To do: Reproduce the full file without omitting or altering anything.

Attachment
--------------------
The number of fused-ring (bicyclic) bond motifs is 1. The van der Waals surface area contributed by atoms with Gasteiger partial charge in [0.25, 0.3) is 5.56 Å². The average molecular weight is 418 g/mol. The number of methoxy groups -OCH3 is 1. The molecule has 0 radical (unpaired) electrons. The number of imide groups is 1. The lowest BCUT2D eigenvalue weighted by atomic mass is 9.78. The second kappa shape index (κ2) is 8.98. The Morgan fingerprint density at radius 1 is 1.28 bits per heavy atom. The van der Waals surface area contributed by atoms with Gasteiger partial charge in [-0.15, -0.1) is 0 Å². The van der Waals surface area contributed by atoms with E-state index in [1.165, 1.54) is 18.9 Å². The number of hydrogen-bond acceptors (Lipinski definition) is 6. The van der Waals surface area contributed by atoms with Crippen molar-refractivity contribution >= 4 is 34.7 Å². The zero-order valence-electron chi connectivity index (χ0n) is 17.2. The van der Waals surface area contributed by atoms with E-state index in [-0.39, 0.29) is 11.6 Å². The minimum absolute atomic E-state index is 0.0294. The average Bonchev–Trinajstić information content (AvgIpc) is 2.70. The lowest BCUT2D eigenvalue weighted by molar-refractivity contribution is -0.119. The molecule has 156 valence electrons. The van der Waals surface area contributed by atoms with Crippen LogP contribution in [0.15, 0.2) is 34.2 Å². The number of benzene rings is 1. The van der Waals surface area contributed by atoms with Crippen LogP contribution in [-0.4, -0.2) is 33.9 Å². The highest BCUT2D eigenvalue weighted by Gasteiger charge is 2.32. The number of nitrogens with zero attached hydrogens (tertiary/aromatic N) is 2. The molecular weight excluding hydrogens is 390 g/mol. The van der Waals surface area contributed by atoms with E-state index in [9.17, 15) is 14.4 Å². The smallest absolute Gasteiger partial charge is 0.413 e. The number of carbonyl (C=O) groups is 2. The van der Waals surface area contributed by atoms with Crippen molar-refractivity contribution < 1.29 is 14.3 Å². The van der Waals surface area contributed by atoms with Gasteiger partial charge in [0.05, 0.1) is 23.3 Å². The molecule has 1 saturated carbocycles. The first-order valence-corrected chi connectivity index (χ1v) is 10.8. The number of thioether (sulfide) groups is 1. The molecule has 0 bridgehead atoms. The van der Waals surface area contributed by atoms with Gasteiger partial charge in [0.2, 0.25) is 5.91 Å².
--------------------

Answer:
The number of fused-ring (bicyclic) bond motifs is 1. The van der Waals surface area contributed by atoms with Gasteiger partial charge in [0.25, 0.3) is 5.56 Å². The average molecular weight is 418 g/mol. The number of methoxy groups -OCH3 is 1. The molecule has 0 radical (unpaired) electrons. The number of imide groups is 1. The lowest BCUT2D eigenvalue weighted by atomic mass is 9.78. The second kappa shape index (κ2) is 8.98. The Morgan fingerprint density at radius 1 is 1.28 bits per heavy atom. The van der Waals surface area contributed by atoms with Gasteiger partial charge in [-0.15, -0.1) is 0 Å². The van der Waals surface area contributed by atoms with E-state index in [1.165, 1.54) is 18.9 Å². The number of hydrogen-bond acceptors (Lipinski definition) is 6. The van der Waals surface area contributed by atoms with Crippen molar-refractivity contribution >= 4 is 34.7 Å². The zero-order valence-electron chi connectivity index (χ0n) is 17.2. The van der Waals surface area contributed by atoms with E-state index in [-0.39, 0.29) is 11.6 Å². The minimum absolute atomic E-state index is 0.0294. The average Bonchev–Trinajstić information content (AvgIpc) is 2.70. The lowest BCUT2D eigenvalue weighted by molar-refractivity contribution is -0.119. The molecule has 156 valence electrons. The van der Waals surface area contributed by atoms with Crippen LogP contribution in [0.15, 0.2) is 34.2 Å². The number of benzene rings is 1. The van der Waals surface area contributed by atoms with Crippen LogP contribution in [-0.4, -0.2) is 33.9 Å². The highest BCUT2D eigenvalue weighted by Gasteiger charge is 2.32. The number of nitrogens with zero attached hydrogens (tertiary/aromatic N) is 2. The molecular weight excluding hydrogens is 390 g/mol. The van der Waals surface area contributed by atoms with E-state index in [9.17, 15) is 14.4 Å². The smallest absolute Gasteiger partial charge is 0.413 e. The number of carbonyl (C=O) groups is 2. The van der Waals surface area contributed by atoms with Crippen molar-refractivity contribution < 1.29 is 14.3 Å². The van der Waals surface area contributed by atoms with Gasteiger partial charge in [0.05, 0.1) is 23.3 Å². The molecule has 1 saturated carbocycles. The first-order valence-corrected chi connectivity index (χ1v) is 10.8. The number of thioether (sulfide) groups is 1. The molecule has 0 bridgehead atoms. The van der Waals surface area contributed by atoms with Gasteiger partial charge in [0.2, 0.25) is 5.91 Å².